Snoke's Origins Revealed In New 'Star Wars' Book


There are many elements of the Star Wars sequel trilogy that proved to be divisive. One of them was the use of Supreme Leader Snoke. Introduced in The Force Awakens, his presence gave off a vibe that there was a lot more to him. Over the next couple of years, some fans came up with wild theories as to who he was. A popular one was that he was Darth Plagueis. A ridiculous one was that he was Mace Windu. And when the Aftermath novel trilogy was coming out, some (myself included) thought that Gallius Rax would turn out to be Snoke, and were disappointed when Gallius Rax turned out to not be as big of a deal as expected.

In the lead-up to The Last Jedi, Rian Johnson tried to downplay the importance of Snoke. After all, the story was more about Rey and Kylo Ren. What ended up happening with Snoke in that film was very controversial. A villain who seemed like he was being built up as a huge threat was eliminated fairly easily. To be fair, seeing Kylo Ren ascend to the position of Supreme Leader is an interesting idea. It feels like a "What if Darth Vader had killed Sidious?" type of scenario.

However, all the potential of Kylo Ren himself being the main threat is thrown out the window in The Rise of Skywalker, where Palpatine is the big bad. Right off the bat, we see the resurrected Emperor, who reveals that he made Snoke. And then we see what appear to be Snoke clones in the vat. In hindsight, this makes Snoke's Palpatine-like dialogue in The Last Jedi make sense. But it does not eliminate the feeling that there might have been a build-up for the villain. Regardless, The Rise of Skywalker glosses over what was up with Snoke, leaving many fans scratching their heads even nearly a year later.

Most recently, The Star Wars Book has provided a little bit more clarity, as it includes the following, saying what Snoke is:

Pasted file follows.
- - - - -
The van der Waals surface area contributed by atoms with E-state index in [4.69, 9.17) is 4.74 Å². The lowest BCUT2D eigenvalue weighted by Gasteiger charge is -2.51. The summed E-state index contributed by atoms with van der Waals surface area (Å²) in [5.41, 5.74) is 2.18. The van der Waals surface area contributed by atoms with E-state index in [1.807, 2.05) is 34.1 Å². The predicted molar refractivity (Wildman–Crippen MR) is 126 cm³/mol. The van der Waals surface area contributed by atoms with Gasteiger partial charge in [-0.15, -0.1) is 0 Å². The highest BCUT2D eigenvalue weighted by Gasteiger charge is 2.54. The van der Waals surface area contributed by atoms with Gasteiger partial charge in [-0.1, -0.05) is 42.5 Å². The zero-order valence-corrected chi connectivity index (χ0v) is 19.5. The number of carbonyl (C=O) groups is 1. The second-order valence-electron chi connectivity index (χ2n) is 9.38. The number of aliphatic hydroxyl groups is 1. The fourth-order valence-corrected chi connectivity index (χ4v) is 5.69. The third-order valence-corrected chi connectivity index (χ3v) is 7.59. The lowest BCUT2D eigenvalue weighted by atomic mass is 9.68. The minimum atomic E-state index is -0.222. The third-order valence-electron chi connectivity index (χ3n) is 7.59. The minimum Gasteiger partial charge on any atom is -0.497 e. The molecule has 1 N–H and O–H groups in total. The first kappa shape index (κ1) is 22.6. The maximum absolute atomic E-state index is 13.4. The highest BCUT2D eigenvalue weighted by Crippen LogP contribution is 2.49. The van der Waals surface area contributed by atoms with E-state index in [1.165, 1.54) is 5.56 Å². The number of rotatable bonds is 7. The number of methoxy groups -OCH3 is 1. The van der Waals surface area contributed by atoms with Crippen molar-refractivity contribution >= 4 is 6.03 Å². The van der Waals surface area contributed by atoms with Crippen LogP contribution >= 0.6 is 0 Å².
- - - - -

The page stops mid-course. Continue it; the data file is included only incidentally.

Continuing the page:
“It's possible that Snoke himself does not know his true nature. Snoke is a strandcast -- an artificial genetic construct concocted by the resurrected Darth Sidious to be his proxy in power. Snoke has free will, but his actions and goals are still orchestrated by Palpatine.”



The fact that he was made by "the resurrected Darth Sidious" makes it sound as though Snoke was created sometime between Return of the Jedi and The Force Awakens. This contradicts Lucasfilm's earlier claims about Snoke having witnessed the rise and fall of the Galactic Empire. It is clear that the idea for Snoke changed as the sequels were made and released. We know now that he is essentially just a puppet of Palpatine, which was reinforced by the The Rise of Kylo Ren comic miniseries that showed the resurrected Sidious speaking words and making them come out of Snoke's mouth. Ironically, one of George Lucas' early ideas for Palpatine was that he himself would be a puppet, a figurehead who was pretty much controlled by the Imperial bureaucracy.

While the explanation for Snoke's origin may not satisfy some of the fans who played the waiting game in between installments of the sequel trilogy, one cannot help but wonder whether this explanation may play better for those who come to the franchise later, watching these sequels back to back in a shorter span of time. There may always be some gripes regarding how Snoke was utilized, but at least we have somewhat of an answer as to his role in the grand scheme of things.


Source(s): CinemaBlend

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